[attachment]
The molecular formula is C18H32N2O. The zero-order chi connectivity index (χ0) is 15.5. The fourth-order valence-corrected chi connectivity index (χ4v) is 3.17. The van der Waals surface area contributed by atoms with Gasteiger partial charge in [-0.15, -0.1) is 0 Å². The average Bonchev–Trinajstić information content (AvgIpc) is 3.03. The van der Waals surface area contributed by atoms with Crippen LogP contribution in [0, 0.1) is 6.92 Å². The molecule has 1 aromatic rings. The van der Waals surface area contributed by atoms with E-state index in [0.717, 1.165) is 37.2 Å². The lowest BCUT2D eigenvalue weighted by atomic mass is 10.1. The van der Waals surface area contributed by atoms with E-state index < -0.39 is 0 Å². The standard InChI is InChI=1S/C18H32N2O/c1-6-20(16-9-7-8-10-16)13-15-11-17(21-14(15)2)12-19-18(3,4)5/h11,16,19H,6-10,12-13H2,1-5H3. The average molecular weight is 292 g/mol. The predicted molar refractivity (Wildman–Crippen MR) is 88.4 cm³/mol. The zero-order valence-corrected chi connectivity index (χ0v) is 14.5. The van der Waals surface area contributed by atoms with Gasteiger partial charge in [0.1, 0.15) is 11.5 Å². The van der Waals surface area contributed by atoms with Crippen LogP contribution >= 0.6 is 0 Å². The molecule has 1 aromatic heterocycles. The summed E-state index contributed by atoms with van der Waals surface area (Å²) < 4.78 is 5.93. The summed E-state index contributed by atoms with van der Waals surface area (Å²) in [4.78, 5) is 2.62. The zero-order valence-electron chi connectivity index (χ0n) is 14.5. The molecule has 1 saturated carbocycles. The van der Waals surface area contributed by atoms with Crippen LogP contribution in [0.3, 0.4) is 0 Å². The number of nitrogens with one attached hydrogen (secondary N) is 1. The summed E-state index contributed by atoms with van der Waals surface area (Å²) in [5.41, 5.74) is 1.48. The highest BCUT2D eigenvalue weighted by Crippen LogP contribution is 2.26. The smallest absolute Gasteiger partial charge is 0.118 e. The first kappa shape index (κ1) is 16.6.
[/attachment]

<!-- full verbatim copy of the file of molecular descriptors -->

The molecular formula is C18H32N2O. The zero-order chi connectivity index (χ0) is 15.5. The fourth-order valence-corrected chi connectivity index (χ4v) is 3.17. The van der Waals surface area contributed by atoms with Gasteiger partial charge in [-0.15, -0.1) is 0 Å². The average Bonchev–Trinajstić information content (AvgIpc) is 3.03. The van der Waals surface area contributed by atoms with Crippen LogP contribution in [0, 0.1) is 6.92 Å². The molecule has 1 aromatic rings. The van der Waals surface area contributed by atoms with E-state index in [0.717, 1.165) is 37.2 Å². The lowest BCUT2D eigenvalue weighted by atomic mass is 10.1. The van der Waals surface area contributed by atoms with E-state index < -0.39 is 0 Å². The standard InChI is InChI=1S/C18H32N2O/c1-6-20(16-9-7-8-10-16)13-15-11-17(21-14(15)2)12-19-18(3,4)5/h11,16,19H,6-10,12-13H2,1-5H3. The average molecular weight is 292 g/mol. The predicted molar refractivity (Wildman–Crippen MR) is 88.4 cm³/mol. The zero-order valence-corrected chi connectivity index (χ0v) is 14.5. The van der Waals surface area contributed by atoms with Gasteiger partial charge in [0.1, 0.15) is 11.5 Å². The van der Waals surface area contributed by atoms with Crippen LogP contribution >= 0.6 is 0 Å². The molecule has 1 aromatic heterocycles. The summed E-state index contributed by atoms with van der Waals surface area (Å²) < 4.78 is 5.93. The summed E-state index contributed by atoms with van der Waals surface area (Å²) in [4.78, 5) is 2.62. The zero-order valence-electron chi connectivity index (χ0n) is 14.5. The molecule has 1 saturated carbocycles. The van der Waals surface area contributed by atoms with Crippen LogP contribution in [0.3, 0.4) is 0 Å². The number of nitrogens with one attached hydrogen (secondary N) is 1. The summed E-state index contributed by atoms with van der Waals surface area (Å²) in [5.41, 5.74) is 1.48. The highest BCUT2D eigenvalue weighted by Crippen LogP contribution is 2.26. The smallest absolute Gasteiger partial charge is 0.118 e. The first kappa shape index (κ1) is 16.6.